August 10, 2020

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By Blaine Denton

With the ever-increasing demand for lower emissions, there has been a marked pursuit of new solutions. “Manufacturers are feeling the pressure to meet legislative targets and avoid fiscal penalties. There is also a strong customer desire for cars that are more efficient, both in terms of the impact on the environment – and their wallets,” says Richard Egan, head of technology at Castrol Professional, based in Pangbourne, U.K. Castrol Professional, a sub-brand of Castrol, which is owned by BP, focuses on Castrol’s business-to- business (B2B) automotive business.

“When we look out to the future, we essentially see the convergence of two intertwined themes: increased demand for energy due to population and GDP growth, coupled with the need for energy-efficient solutions that help reduce GHG emissions and ease overall energy demand,” says Brad Rinderknecht, synthetics global marketing manager for ExxonMobil Chemical Co.

“Addressing these trends will require engine lubricants to evolve to meet a number of challenges. Innovations in engine and equipment design have helped further energy efficiency gains and have helped meet emissions-reduction requirements. However, to sustain or accelerate efficiency improvements, further advancements must be made to develop lubricants that help achieve even greater fuel economy and energy efficiency, longer drain intervals, and the ability to perform in increasingly severe operating conditions,” he adds.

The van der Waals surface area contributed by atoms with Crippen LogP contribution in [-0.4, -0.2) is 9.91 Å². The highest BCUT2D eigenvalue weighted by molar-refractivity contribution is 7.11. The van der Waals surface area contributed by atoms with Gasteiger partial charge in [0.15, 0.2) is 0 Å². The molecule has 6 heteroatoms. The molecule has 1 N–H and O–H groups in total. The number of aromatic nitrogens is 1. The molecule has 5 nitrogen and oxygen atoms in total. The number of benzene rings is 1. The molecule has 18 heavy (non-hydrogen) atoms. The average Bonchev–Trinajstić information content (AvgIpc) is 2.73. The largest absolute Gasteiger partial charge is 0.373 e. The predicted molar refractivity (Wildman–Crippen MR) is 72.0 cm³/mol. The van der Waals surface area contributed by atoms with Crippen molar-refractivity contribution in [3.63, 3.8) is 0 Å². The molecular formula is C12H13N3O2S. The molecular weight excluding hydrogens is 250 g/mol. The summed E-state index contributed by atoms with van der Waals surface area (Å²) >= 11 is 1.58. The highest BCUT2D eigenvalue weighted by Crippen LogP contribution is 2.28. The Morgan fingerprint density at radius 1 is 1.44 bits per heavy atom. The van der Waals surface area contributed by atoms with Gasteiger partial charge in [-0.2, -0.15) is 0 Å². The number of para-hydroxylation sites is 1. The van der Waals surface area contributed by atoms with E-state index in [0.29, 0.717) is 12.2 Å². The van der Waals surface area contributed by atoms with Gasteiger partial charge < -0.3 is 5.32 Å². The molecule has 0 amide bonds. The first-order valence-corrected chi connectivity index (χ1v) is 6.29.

Lubricants, particularly low-viscosity lubricants, are just one of the enablers to achieving better fuel economy and reduced vehicle emissions. In December, we surveyed industry experts on low-viscosity lubricants and long drain and whether they see these as the key to the industry’s future. The experts appeared divided on the subject